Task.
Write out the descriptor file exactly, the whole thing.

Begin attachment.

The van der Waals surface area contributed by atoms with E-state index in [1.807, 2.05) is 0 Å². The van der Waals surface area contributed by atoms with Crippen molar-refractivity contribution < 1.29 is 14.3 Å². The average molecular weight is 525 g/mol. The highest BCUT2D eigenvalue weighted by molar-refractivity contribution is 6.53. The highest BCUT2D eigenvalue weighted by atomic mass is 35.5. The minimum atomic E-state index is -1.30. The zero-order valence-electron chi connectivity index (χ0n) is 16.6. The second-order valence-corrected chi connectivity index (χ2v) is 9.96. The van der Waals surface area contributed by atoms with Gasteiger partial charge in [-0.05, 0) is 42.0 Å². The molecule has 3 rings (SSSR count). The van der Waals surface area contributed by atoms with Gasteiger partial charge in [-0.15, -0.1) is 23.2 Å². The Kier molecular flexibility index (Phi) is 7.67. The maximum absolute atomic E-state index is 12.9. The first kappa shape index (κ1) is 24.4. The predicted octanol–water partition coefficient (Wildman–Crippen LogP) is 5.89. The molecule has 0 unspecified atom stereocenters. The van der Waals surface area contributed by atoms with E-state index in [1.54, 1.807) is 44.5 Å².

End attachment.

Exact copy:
The van der Waals surface area contributed by atoms with E-state index in [1.807, 2.05) is 0 Å². The van der Waals surface area contributed by atoms with Crippen molar-refractivity contribution < 1.29 is 14.3 Å². The average molecular weight is 525 g/mol. The highest BCUT2D eigenvalue weighted by molar-refractivity contribution is 6.53. The highest BCUT2D eigenvalue weighted by atomic mass is 35.5. The minimum atomic E-state index is -1.30. The zero-order valence-electron chi connectivity index (χ0n) is 16.6. The second-order valence-corrected chi connectivity index (χ2v) is 9.96. The van der Waals surface area contributed by atoms with Gasteiger partial charge in [-0.05, 0) is 42.0 Å². The molecule has 3 rings (SSSR count). The van der Waals surface area contributed by atoms with Gasteiger partial charge in [-0.15, -0.1) is 23.2 Å². The Kier molecular flexibility index (Phi) is 7.67. The maximum absolute atomic E-state index is 12.9. The first kappa shape index (κ1) is 24.4. The predicted octanol–water partition coefficient (Wildman–Crippen LogP) is 5.89. The molecule has 0 unspecified atom stereocenters. The van der Waals surface area contributed by atoms with E-state index in [1.54, 1.807) is 44.5 Å².